Dell Venue 8 Pro – iPad mini Competitor?

What a Tablet is to Me

We recently ordered a few Dell Venue 8 Pro’s for testing. The timing worked out really well for me because I was toying with the idea of replacing my iPad 3 with an iPad mini with Retina Display. I figured the Venue 8 Pro might fulfill the use cases I have for a casual tablet, or if not, at least confirm my eventual choice of the iPad mini.

I suppose I should explain that for me, my iPad has always been a “companion” device.  Unlike my wife, who uses her iPad as a real computer, doing real work, I’ve mostly used my iPad as a reading device of one kind or another.  I read books on it.  I browse the web.  Most of what I write on the iPad I write either in short emails or Twitter.  I say that to highlight that I didn’t bring any expectations to my use of the Venue 8 Pro other than that I’d like for it to perform as a stand-in for an iPad mini for me.

It’s with that in mind that I mention the very first thing a coworker asked me about the Venue 8 Pro she’d received was, “can we put these in Active Directory?”  The answer to that is no.  Only Windows 8 Pro and above can join an AD, and the VP8 doesn’t come with Windows 8 Pro, but rather just Windows 8.  The next question I was asked was, “Can we put our Windows 8 Enterprise on them?”  And yes, there are guides/walkthroughs out there that describe how to do that.  I discouraged that, however, as it isn’t something a normal user could do and, perhaps more importantly, it would run contrary to something I believe Dell would back me up in saying about the Venue 8 Pro – this 8” tablet is not intended to be used like or replace your desktop or laptop computer.  Honest.  And the quicker you put the thought of treating it like a “little computer” out of your head, the quicker you can go about being reasonably satisfied with what is, on the whole, a fairly inexpensive iPad mini-like Windows companion device.

Tech Specs & Pics

Let’s get some basics out of the way.  The Dell Venue 8 Pro is an 8” Tablet running Windows 8.1.  Several options are configurable via Dell’s website, but mine has an Atom CPU running at 1.33 GHz, 2GB of RAM, and a 64GB SSD.  That SSD reports as 52.3GB usable, probably due to formatting and also some sort of recovery partition.  The VP8 also has a Micro-SD card that supports cards up to 128GB.  The screen runs at 1280×800, so this isn’t really “retina” quality – although it looks great to me.  The VP8 has front and rear cameras, although I’ve only used the front one for video conferencing.  The VP8 has a single Micro USB port for charging and data transfer.  You can also connect an OTG (On the Go) cable to the port and use it to connect a keyboard, mouse, flash drive, etc.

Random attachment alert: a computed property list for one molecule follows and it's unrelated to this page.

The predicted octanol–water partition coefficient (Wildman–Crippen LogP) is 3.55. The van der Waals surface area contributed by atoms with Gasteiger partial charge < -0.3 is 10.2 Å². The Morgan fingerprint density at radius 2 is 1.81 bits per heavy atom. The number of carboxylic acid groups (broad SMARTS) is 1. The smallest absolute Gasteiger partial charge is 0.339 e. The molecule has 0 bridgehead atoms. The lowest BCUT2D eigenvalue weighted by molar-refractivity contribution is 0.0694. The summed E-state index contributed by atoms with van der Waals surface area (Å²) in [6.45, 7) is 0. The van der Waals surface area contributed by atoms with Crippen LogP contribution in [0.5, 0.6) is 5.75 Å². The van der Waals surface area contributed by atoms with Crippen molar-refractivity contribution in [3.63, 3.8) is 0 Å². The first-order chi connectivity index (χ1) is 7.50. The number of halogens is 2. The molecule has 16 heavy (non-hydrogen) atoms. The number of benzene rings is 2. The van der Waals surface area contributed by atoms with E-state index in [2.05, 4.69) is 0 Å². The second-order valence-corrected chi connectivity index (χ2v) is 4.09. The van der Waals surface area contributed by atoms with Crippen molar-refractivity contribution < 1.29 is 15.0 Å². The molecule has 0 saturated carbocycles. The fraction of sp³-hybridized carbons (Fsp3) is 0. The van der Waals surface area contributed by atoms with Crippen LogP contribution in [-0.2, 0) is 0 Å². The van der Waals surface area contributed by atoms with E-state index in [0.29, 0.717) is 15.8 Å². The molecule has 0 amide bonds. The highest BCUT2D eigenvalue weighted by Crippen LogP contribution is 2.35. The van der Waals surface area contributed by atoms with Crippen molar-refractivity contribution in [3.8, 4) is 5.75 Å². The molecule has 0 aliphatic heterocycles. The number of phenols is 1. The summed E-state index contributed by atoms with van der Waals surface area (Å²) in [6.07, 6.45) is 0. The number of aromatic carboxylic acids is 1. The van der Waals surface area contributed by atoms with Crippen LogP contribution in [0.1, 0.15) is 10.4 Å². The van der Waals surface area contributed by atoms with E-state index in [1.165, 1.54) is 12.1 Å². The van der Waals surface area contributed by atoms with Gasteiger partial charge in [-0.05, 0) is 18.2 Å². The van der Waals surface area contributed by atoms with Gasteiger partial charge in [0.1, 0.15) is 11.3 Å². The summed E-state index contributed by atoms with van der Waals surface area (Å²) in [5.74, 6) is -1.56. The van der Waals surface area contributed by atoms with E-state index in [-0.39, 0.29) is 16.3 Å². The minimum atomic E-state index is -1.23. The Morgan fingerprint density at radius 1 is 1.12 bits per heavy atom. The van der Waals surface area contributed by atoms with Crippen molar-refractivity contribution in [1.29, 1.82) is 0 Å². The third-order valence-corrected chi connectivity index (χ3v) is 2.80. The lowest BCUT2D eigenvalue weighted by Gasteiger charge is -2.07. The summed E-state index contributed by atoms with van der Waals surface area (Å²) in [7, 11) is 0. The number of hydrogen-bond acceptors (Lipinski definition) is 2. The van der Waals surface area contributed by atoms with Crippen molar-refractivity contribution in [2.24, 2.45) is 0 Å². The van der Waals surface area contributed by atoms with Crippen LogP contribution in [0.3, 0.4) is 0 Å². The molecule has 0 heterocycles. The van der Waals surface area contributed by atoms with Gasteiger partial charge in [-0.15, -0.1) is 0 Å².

Here are a few pictures of the VP8 in the real world.  First, a picture of the VP8 next to my iPad 3.

Vp8 ipad3

A shot of the VP8 in the Dell Tablet Folio and holding the Dell Active Stylus.

Vp8 case 

And finally, a shot of the VP8 setup for note-taking with the Dell Tablet Wireless Keyboard.


Venue 8 Pro – What I Like

Size.  While I’ve bought (and returned) both the original Kindle Fire and Kindle Fire HDX, I didn’t love either of those tablets, so I kept coming back to my iPad.  And since I have yet to purchase an iPad mini, that meant a full-sized tablet.  For what I use a tablet for most of the time, a 10 plus inch screen is just overkill.  The 8” tablet really does seem to be just the right size for the use to which I plan to put a tablet.

Performance.  I can’t claim to have run benchmarks on the VP8, but it is peppy enough for my needs.  I used it off and on for several hours a day for a week while in orientation and never felt like I had to wait for it.  

Price.  Our Venue 8 Pro’s were purchased from Amazon for just over $300.  After installing the full Office 2013 suite along with a handful of smaller apps, I have 30GB of space left on the tablet.  Compare that to an iPad mini with less storage for about the same price, or a higher price for close to the same storage.  Granted, the accessories (case, stylus, and keyboard) add to the price – but they do that for the iPad as well.

Good Metro/Modern/Tile apps.  Internet Explorer in the touch/tile interface isn’t half bad.  The touch/tile version of OneNote is awesome.  OneNote itself is pretty close to being a killer app for any tablet, since it’s available on iOS, Android, and Windows.  There are a handful of other Windows 8 tile apps that are good – Facebook, Tweetium, and Skype among them.  Is the Windows 8 Store comparable to either the iOS or Android store in scope?  Nope – but it’s coming along.

Windows 8.1.  Windows 8.1 improves what was already a pretty good OS in 8.0.  SkyDrive OneDrive integration is fantastic, and definitely improves my efficiency when moving amongst my desktop, laptop, and tablet.  As a long-time Mac user, I don’t mind Microsoft doubling down on the more modern aspects of Windows 8 in 8.1.  In fact, I’d like to see them do more. 

Venue 8 Pro – What I Don’t Like

Battery Life.  It may be that I’m so used to ARM-based device battery life that even the mobile-friendly Intel Atom CPU will just never deliver the kind of battery life I expect.  I suspect it may also be the case that Windows is simply not as draconian about preserving battery life as iOS.  My VP8 dings and dongs at odd hours, seemingly receiving mail when I’d rather it just be asleep.  I know I can leave my iPad sitting for days on end and flip it open to find plenty of battery left.  I simply can’t say the same about the Venue 8 Pro.  If I were using this tablet a decent amount every day, I wouldn’t mind charging it nightly, but I made the mistake of leaving it in my bag for a few days and took it out to find the battery completely drained.